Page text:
My initial response to the play “If this is a Man” was quite disappointing. I expected a well decorated and designed set that resembled real “concentration camp” waiting to devour my whole attention, and I hoped that it would summarize the whole story again. Unexpectedly, the set was overly simplistic; I even wondered whether the financial problems have prevented the director to spend enough money to create the setting of the play. However, I soon realized that my assumption was far off. As the play progressed on, all of my five senses seemed to be drawn into the play as my imagination expanded and matched the description that Anthony Sher gave. This was when I realized that there were purposes behind even the tiniest details; light, stage, props, actor, setting, costumes, and sound effects. As my imagination ran wild to portray every scene that Anthony Sher drew in my head, I realized the play was totally different thing than simply reading a book.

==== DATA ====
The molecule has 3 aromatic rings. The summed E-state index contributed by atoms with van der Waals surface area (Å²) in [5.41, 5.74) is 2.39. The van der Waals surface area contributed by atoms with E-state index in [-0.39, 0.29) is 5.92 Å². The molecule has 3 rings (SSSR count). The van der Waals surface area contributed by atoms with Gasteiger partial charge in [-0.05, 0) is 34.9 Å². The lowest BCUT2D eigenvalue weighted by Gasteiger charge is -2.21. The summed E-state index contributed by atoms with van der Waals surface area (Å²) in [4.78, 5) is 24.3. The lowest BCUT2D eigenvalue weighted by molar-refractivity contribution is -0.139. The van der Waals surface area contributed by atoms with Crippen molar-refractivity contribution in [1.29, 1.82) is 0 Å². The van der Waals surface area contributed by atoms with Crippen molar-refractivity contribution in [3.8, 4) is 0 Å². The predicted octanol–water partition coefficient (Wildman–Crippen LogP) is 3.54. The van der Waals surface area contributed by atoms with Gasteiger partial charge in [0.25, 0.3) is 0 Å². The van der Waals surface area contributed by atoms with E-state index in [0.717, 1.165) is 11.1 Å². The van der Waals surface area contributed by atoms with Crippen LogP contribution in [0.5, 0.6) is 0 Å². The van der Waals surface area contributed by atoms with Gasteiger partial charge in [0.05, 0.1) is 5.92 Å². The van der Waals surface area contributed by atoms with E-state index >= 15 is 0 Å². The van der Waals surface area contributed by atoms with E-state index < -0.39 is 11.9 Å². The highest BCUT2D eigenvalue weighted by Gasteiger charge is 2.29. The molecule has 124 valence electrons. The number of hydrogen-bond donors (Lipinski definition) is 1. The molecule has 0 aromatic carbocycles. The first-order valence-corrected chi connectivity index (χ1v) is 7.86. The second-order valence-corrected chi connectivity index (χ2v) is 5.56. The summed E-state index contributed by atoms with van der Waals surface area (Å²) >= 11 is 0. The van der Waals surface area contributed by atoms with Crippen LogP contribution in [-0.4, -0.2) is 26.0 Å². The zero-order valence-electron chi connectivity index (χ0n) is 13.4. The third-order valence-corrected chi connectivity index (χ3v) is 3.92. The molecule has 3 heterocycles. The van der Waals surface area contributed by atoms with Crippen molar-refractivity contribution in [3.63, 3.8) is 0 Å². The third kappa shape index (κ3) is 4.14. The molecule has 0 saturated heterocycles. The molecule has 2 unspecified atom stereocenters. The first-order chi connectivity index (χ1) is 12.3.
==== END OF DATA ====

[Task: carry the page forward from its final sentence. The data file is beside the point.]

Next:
It is paradoxical to say this, but “If this is a Man” depicted the “Survival in the Auschwitz” in fullest by showing the least of it. The overly simplistic setting and props that even caused audience to feel like seeing the empty space actually helped audience to relate more to the concentration camp. No matter how much time, money and effort one puts in, and how intricately designed setting it is, the setting would never be able to portray the “exact” scene from the one existed during the period of Holocaust. The setting might also limit some individuals’ own imagination because everyone would have different interpretation of the Primo Levi’s writing, so by showing the audience what the concentration camps might have looked like would immediately block the imagination of the audience by letting them to submit imagination to the tangible subjects that is in front of them. Realizing this, the director of the play, Richard Walson, came up with a shrewd plan to make the stage as empty as possible and let alone the audience of the play to let their imagination run wild. By doing this, the audiences were able to make tighter connection with their own imagination to the setting and the props. The main prop of this play was a chair. A chair resembled everything, from a load of work, to bed, and this gave a room for audience’s mind to virtually visualize in their heads what the load or a bed would have been like in the concentration camps. It helped audiences to concentrate more on then natural flow of the play by developing their original shapes of what the loads, beds, and other things that Anthony Sher alludes to would have been look like. Additionally, the stage was covered by grey walls that caused the least distraction of the audience. However, the director adds symbolic points like purple light at the end of the empty room. The dark purple evokes gloom and sad feelings and it can cause frustration. Thus, I guess the empty room symbolized the gas chamber that terminated all the Jews and the cruelest place where dead corps were also left for audience to imagine. The play, therefore, were largely dependent for audiences’ imagination to really being able to follow the play or not,